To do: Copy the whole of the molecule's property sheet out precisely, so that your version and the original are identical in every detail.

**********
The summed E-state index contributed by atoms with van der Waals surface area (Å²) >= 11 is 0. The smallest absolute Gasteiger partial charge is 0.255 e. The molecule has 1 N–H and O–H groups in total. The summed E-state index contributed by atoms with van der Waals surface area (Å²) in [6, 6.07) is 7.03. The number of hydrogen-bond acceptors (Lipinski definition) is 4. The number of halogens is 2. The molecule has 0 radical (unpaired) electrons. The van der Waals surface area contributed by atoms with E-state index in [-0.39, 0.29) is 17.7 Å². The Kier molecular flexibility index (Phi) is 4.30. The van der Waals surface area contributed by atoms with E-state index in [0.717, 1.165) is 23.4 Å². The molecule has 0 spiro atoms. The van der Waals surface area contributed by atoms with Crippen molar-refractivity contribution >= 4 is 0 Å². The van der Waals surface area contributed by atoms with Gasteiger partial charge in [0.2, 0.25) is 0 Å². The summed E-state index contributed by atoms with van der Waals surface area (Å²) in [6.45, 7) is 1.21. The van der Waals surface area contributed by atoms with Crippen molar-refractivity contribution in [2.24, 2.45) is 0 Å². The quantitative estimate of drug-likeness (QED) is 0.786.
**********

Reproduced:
The summed E-state index contributed by atoms with van der Waals surface area (Å²) >= 11 is 0. The smallest absolute Gasteiger partial charge is 0.255 e. The molecule has 1 N–H and O–H groups in total. The summed E-state index contributed by atoms with van der Waals surface area (Å²) in [6, 6.07) is 7.03. The number of hydrogen-bond acceptors (Lipinski definition) is 4. The number of halogens is 2. The molecule has 0 radical (unpaired) electrons. The van der Waals surface area contributed by atoms with E-state index in [-0.39, 0.29) is 17.7 Å². The Kier molecular flexibility index (Phi) is 4.30. The van der Waals surface area contributed by atoms with E-state index in [0.717, 1.165) is 23.4 Å². The molecule has 0 spiro atoms. The van der Waals surface area contributed by atoms with Crippen molar-refractivity contribution >= 4 is 0 Å². The van der Waals surface area contributed by atoms with Gasteiger partial charge in [0.2, 0.25) is 0 Å². The summed E-state index contributed by atoms with van der Waals surface area (Å²) in [6.45, 7) is 1.21. The van der Waals surface area contributed by atoms with Crippen molar-refractivity contribution in [2.24, 2.45) is 0 Å². The quantitative estimate of drug-likeness (QED) is 0.786.